Amazon owns MGM now, but here’s why Gone With the Wind, Singing’ in the Rain and The Wizard of Oz aren’t part of the $8.45 billion deal.
Why Gone With the Wind and The Wizard of Oz are not part of Amazon’s MGM deal. This morning it became official that Amazon had purchased MGM and its catalog of films and TV shows for the staggering sum of $8.45 billion.
With the new deal at least a piece of the iconic James Bond franchise now belongs to Amazon (though EON has already confirmed that plans to release No Time to Die theatrically will go ahead despite the Amazon deal). Amazon also owns a piece of the Rocky franchise, which in recent years has continued on with the Creed movies. Tomb Raider, Stargate, Robocop, Basic Instinct, Silence of the Lambs, The Pink Panther and many more also now belong to Amazon as part of the deal. On the TV front, Amazon acquires Vikings, Fargo and The Handmaid’s Tale among others. In addition to stocking their Amazon Prime service with MGM’s catalog titles, Jeff Bezos’ company can of course also think about developing new works from the IP they’ve picked up.
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But not every classic movie stamped with the famous MGM roaring lion logo now becomes property of Amazon. In fact, many of the studio’s most famous films including Gone With the Wind, The Wizard of Oz and Singin’ in the Rain are not included in the new deal because, in truth, it’s been years since those titles actually belonged to MGM. WarnerMedia in fact owns those MGM titles and many more after acquiring them years ago when they bought out Ted Turner, who himself had acquired MGM’s catalog in a series of deals. IndieWire confirms that WarnerMedia still retains the rights to its MGM movies.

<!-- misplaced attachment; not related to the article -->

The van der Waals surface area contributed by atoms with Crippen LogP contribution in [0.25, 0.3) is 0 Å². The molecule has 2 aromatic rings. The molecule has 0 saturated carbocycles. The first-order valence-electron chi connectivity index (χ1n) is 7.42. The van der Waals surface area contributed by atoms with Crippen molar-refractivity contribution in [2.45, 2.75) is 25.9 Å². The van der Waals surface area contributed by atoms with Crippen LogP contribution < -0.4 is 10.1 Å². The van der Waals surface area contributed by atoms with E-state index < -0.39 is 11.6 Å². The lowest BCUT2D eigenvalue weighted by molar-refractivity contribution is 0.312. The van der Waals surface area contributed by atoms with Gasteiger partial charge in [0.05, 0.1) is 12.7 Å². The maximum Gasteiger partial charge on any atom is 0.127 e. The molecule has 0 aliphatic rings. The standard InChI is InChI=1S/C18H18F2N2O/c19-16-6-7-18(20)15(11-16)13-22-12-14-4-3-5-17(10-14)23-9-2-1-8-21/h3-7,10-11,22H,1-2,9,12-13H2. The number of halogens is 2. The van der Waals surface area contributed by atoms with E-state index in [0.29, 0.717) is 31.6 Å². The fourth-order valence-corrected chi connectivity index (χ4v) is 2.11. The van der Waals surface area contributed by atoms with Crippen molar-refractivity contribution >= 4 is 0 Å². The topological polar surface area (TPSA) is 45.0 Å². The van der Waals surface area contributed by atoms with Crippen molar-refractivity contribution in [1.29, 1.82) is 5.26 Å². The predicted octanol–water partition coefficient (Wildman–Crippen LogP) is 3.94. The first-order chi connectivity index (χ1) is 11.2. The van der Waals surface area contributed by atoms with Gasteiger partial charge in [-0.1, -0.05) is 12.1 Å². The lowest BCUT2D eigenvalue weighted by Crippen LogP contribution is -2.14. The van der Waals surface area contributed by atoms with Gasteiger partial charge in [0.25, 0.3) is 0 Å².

Of course Ted Turner began buying up every classic movie he could get his hands on back in the ‘80s and used the acquisitions to launch his Turner Classic Movies network, some of whose films are now streamed on HBO Max. The fact that Amazon doesn’t have control of movies like Gone With the Wind and The Wizard of Oz indeed seems like a minor side-note given that a reported 4,000 movies and 17,000 TV shows do now belong to the company thanks to the $8.45 billion deal.
The good news for fans of MGM’s classic films like Gone With the Wind and The Wizard of Oz is that they don’t have to worry about Amazon attempting to remake or reboot them. No, Amazon will not be creating a Singing’ in the Rain legacy sequel or a Wizard of Oz expanded universe (indeed Wizard of Oz has already received enough strange sequels over the years). And there will be no Amazon-produced Gone With the Wind prequel series depicting the early days of the O’Haras as the family first established the Tara plantation. That James Bond/Andy Hardy crossover is off the table now too.
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